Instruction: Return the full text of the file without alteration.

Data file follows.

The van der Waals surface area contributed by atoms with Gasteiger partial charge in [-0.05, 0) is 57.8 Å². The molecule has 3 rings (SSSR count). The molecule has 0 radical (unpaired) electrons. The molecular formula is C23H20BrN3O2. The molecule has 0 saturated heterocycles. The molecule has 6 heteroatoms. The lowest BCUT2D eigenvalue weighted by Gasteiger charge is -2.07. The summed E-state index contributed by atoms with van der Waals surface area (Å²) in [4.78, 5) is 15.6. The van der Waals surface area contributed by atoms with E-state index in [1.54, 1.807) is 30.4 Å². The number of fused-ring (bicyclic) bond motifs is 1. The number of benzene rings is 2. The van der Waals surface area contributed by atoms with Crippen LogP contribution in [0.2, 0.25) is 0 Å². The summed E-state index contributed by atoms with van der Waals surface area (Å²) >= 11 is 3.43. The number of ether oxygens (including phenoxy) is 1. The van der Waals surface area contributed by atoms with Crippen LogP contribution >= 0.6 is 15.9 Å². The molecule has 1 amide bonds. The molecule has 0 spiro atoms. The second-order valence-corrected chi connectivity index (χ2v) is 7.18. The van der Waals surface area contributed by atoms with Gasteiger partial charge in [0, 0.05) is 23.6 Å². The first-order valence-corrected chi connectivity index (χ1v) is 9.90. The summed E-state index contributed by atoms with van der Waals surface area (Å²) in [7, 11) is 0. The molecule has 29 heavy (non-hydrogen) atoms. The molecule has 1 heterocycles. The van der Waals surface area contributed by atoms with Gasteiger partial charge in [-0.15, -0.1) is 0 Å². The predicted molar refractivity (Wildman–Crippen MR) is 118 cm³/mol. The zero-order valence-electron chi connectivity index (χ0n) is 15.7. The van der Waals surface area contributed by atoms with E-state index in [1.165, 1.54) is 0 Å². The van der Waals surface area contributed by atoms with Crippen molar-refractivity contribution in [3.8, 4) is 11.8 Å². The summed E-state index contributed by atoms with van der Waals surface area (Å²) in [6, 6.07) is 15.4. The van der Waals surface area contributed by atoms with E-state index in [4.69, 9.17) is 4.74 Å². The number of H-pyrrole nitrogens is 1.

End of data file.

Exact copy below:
The van der Waals surface area contributed by atoms with Gasteiger partial charge in [-0.05, 0) is 57.8 Å². The molecule has 3 rings (SSSR count). The molecule has 0 radical (unpaired) electrons. The molecular formula is C23H20BrN3O2. The molecule has 0 saturated heterocycles. The molecule has 6 heteroatoms. The lowest BCUT2D eigenvalue weighted by Gasteiger charge is -2.07. The summed E-state index contributed by atoms with van der Waals surface area (Å²) in [4.78, 5) is 15.6. The van der Waals surface area contributed by atoms with E-state index in [1.54, 1.807) is 30.4 Å². The number of fused-ring (bicyclic) bond motifs is 1. The number of benzene rings is 2. The van der Waals surface area contributed by atoms with Crippen LogP contribution in [0.2, 0.25) is 0 Å². The summed E-state index contributed by atoms with van der Waals surface area (Å²) >= 11 is 3.43. The number of ether oxygens (including phenoxy) is 1. The van der Waals surface area contributed by atoms with Crippen LogP contribution >= 0.6 is 15.9 Å². The molecule has 1 amide bonds. The molecule has 0 spiro atoms. The second-order valence-corrected chi connectivity index (χ2v) is 7.18. The van der Waals surface area contributed by atoms with Gasteiger partial charge in [0, 0.05) is 23.6 Å². The first-order valence-corrected chi connectivity index (χ1v) is 9.90. The summed E-state index contributed by atoms with van der Waals surface area (Å²) in [7, 11) is 0. The molecule has 29 heavy (non-hydrogen) atoms. The molecule has 1 heterocycles. The van der Waals surface area contributed by atoms with Gasteiger partial charge in [-0.15, -0.1) is 0 Å². The predicted molar refractivity (Wildman–Crippen MR) is 118 cm³/mol. The zero-order valence-electron chi connectivity index (χ0n) is 15.7. The van der Waals surface area contributed by atoms with E-state index in [1.165, 1.54) is 0 Å². The van der Waals surface area contributed by atoms with Crippen molar-refractivity contribution in [3.8, 4) is 11.8 Å². The summed E-state index contributed by atoms with van der Waals surface area (Å²) in [6, 6.07) is 15.4. The van der Waals surface area contributed by atoms with E-state index in [4.69, 9.17) is 4.74 Å². The number of H-pyrrole nitrogens is 1.